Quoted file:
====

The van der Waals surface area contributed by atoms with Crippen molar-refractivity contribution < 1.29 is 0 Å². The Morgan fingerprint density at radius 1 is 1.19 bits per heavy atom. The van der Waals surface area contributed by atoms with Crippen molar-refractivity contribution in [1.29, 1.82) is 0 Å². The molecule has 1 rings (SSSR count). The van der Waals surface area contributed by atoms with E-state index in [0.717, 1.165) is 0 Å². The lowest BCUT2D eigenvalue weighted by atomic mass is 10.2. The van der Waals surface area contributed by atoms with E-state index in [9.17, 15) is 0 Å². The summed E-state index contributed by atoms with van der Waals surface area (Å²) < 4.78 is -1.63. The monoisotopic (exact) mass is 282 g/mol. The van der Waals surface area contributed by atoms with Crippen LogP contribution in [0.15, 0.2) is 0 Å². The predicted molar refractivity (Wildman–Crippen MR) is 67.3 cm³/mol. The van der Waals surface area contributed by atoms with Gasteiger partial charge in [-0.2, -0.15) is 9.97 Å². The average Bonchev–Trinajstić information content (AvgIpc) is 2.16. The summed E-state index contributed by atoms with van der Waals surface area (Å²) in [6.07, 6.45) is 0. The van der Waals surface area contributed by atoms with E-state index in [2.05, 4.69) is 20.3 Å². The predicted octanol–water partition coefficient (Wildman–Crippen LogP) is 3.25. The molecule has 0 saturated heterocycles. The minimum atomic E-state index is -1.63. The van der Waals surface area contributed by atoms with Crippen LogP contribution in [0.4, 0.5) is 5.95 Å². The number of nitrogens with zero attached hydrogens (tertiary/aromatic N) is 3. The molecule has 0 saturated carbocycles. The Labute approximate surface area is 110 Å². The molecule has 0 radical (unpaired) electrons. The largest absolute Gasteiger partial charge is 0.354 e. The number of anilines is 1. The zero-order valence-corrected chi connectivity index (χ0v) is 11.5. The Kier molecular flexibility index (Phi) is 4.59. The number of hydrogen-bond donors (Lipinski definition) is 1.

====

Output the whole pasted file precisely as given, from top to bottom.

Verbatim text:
The van der Waals surface area contributed by atoms with Crippen molar-refractivity contribution < 1.29 is 0 Å². The Morgan fingerprint density at radius 1 is 1.19 bits per heavy atom. The van der Waals surface area contributed by atoms with Crippen molar-refractivity contribution in [1.29, 1.82) is 0 Å². The molecule has 1 rings (SSSR count). The van der Waals surface area contributed by atoms with E-state index in [0.717, 1.165) is 0 Å². The lowest BCUT2D eigenvalue weighted by atomic mass is 10.2. The van der Waals surface area contributed by atoms with E-state index in [9.17, 15) is 0 Å². The summed E-state index contributed by atoms with van der Waals surface area (Å²) < 4.78 is -1.63. The monoisotopic (exact) mass is 282 g/mol. The van der Waals surface area contributed by atoms with Crippen LogP contribution in [0.15, 0.2) is 0 Å². The predicted molar refractivity (Wildman–Crippen MR) is 67.3 cm³/mol. The van der Waals surface area contributed by atoms with Gasteiger partial charge in [-0.2, -0.15) is 9.97 Å². The average Bonchev–Trinajstić information content (AvgIpc) is 2.16. The summed E-state index contributed by atoms with van der Waals surface area (Å²) in [6.07, 6.45) is 0. The van der Waals surface area contributed by atoms with E-state index in [2.05, 4.69) is 20.3 Å². The predicted octanol–water partition coefficient (Wildman–Crippen LogP) is 3.25. The molecule has 0 saturated heterocycles. The minimum atomic E-state index is -1.63. The van der Waals surface area contributed by atoms with Crippen LogP contribution in [0.4, 0.5) is 5.95 Å². The number of nitrogens with zero attached hydrogens (tertiary/aromatic N) is 3. The molecule has 0 saturated carbocycles. The Labute approximate surface area is 110 Å². The molecule has 0 radical (unpaired) electrons. The largest absolute Gasteiger partial charge is 0.354 e. The number of anilines is 1. The zero-order valence-corrected chi connectivity index (χ0v) is 11.5. The Kier molecular flexibility index (Phi) is 4.59. The number of hydrogen-bond donors (Lipinski definition) is 1.